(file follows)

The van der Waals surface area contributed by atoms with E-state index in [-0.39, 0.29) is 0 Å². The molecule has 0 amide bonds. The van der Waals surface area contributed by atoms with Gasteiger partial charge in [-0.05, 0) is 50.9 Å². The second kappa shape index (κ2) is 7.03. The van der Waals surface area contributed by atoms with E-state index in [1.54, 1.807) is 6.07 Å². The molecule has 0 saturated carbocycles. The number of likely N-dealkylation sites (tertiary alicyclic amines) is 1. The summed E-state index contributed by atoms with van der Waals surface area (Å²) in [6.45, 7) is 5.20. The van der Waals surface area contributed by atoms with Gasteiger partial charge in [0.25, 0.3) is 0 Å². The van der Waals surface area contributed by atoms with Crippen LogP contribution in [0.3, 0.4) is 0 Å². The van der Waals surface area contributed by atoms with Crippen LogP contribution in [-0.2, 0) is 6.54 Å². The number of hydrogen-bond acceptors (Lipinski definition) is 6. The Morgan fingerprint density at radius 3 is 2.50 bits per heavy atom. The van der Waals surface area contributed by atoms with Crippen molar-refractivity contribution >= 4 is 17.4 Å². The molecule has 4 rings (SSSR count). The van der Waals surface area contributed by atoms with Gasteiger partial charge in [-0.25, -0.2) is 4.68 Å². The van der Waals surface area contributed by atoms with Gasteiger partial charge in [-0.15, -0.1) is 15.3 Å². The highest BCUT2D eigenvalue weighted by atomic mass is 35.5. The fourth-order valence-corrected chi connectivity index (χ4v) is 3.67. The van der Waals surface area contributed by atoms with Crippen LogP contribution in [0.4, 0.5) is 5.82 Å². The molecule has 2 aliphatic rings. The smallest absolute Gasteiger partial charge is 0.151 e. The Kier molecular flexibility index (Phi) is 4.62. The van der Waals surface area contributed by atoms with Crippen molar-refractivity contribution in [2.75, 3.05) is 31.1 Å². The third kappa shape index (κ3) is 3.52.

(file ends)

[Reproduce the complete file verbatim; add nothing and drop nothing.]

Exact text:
The van der Waals surface area contributed by atoms with E-state index in [-0.39, 0.29) is 0 Å². The molecule has 0 amide bonds. The van der Waals surface area contributed by atoms with Gasteiger partial charge in [-0.05, 0) is 50.9 Å². The second kappa shape index (κ2) is 7.03. The van der Waals surface area contributed by atoms with E-state index in [1.54, 1.807) is 6.07 Å². The molecule has 0 saturated carbocycles. The number of likely N-dealkylation sites (tertiary alicyclic amines) is 1. The summed E-state index contributed by atoms with van der Waals surface area (Å²) in [6.45, 7) is 5.20. The van der Waals surface area contributed by atoms with Gasteiger partial charge in [0.25, 0.3) is 0 Å². The van der Waals surface area contributed by atoms with Crippen LogP contribution in [0.3, 0.4) is 0 Å². The van der Waals surface area contributed by atoms with Crippen LogP contribution in [-0.2, 0) is 6.54 Å². The number of hydrogen-bond acceptors (Lipinski definition) is 6. The Morgan fingerprint density at radius 3 is 2.50 bits per heavy atom. The van der Waals surface area contributed by atoms with Crippen molar-refractivity contribution >= 4 is 17.4 Å². The molecule has 4 rings (SSSR count). The van der Waals surface area contributed by atoms with Gasteiger partial charge in [-0.25, -0.2) is 4.68 Å². The van der Waals surface area contributed by atoms with Gasteiger partial charge in [-0.15, -0.1) is 15.3 Å². The highest BCUT2D eigenvalue weighted by atomic mass is 35.5. The fourth-order valence-corrected chi connectivity index (χ4v) is 3.67. The van der Waals surface area contributed by atoms with Crippen LogP contribution in [0.4, 0.5) is 5.82 Å². The molecule has 2 aliphatic rings. The smallest absolute Gasteiger partial charge is 0.151 e. The Kier molecular flexibility index (Phi) is 4.62. The van der Waals surface area contributed by atoms with Crippen molar-refractivity contribution in [2.75, 3.05) is 31.1 Å². The third kappa shape index (κ3) is 3.52.